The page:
Is there any restrictions to what can go into the proposal? Can the governance of a DAO be changed?
Next would be the question of who can vote on the proposal? Is one token equal to one vote? Do holders of authorised wallets have greater voting power, say one token, five votes?
Is there a minimum quorum before a vote can be considered effective? How long should a vote be opened for? Would there be different thresholds for different kinds of proposals? As an example, a proposal to change the governance of the DAO will require 75% of ALL token holders to vote in favour of the change before it becomes effective.
How would the DAO tokens be minted, and distributed? How is the DAO’s treasury managed?
As can be seen from the about, who holds the DAO tokens is very important. In addition to governance of the DAO, tokens are also used for rewards and incentives to encourage members of the DAO’s community to contribute to the success of the DAO. It encourages developers to give their time to code changes to the DAO and to maintain the DAO. It can be used to reward people to make proposals and vote on such proposals.
Fundraising for the DAO can also be done using tokens. Investors can send money (usually cryptocurrency, such as ether or stablecoins) to a DAO’s on-chain treasury from anywhere at any time. The blockchain can provide transparency with respect to what money has come in and where the money goes. The investor can realise his profit through an increase in the value of tokens the investor holds if the DAO does well (typically enabled through a mechanism whereby profits are used to buy back tokens on the secondary market), or through distributions of the DAO’s profits to the members (similar to corporate stock dividends).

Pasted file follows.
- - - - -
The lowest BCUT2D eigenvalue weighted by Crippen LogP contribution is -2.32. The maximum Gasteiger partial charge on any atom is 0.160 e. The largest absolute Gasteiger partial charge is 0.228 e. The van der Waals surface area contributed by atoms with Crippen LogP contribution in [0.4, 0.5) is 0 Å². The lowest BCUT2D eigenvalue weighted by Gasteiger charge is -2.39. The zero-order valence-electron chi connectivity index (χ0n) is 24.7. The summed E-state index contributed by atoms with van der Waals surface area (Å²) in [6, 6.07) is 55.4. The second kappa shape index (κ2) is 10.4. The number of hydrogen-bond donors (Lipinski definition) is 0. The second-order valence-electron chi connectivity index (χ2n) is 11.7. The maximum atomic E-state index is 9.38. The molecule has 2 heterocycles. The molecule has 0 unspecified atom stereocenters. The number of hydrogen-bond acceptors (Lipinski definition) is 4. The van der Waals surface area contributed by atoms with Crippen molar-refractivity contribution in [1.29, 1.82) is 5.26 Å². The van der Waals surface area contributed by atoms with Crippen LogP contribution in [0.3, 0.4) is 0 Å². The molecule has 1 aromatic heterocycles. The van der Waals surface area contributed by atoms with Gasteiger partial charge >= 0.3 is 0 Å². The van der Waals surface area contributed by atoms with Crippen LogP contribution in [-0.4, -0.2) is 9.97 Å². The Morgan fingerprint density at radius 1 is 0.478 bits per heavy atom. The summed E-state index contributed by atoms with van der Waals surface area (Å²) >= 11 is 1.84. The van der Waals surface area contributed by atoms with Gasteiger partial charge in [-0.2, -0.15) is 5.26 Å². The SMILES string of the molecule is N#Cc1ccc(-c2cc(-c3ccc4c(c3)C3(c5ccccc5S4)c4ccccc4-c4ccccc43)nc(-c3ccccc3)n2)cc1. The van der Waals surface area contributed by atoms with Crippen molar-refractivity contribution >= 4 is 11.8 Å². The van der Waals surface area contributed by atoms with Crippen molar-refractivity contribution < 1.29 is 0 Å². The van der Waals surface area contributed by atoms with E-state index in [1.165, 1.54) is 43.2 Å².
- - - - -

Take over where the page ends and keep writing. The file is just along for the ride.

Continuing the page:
There are many other considerations that you need to think about for the DAO rules. Much will depend on what you want the DAO to do. You don’t need to get everything right at the onset. It’s You can iterate as you go, especially when your DAO is still small and the stakes are lower. However, remember the lesson of “The DAO” and build flexibility into the rules to allow for changes in the event the unexpected happens.
You don’t have to start entirely from scratch, though. There are open-source rules available online, which you can customize yourself. One example is the Standard DAO Framework found that https://github.com/blockchainsllc/DAO (accessed on 20 June 2023).
Step 4 – Deploy the DAO
Once the setup is done, double-check everything! If everything checks out, pay the gas fees and deploy to DAO. You can now test and deploy your DAO to the world and to the community you built before its launch.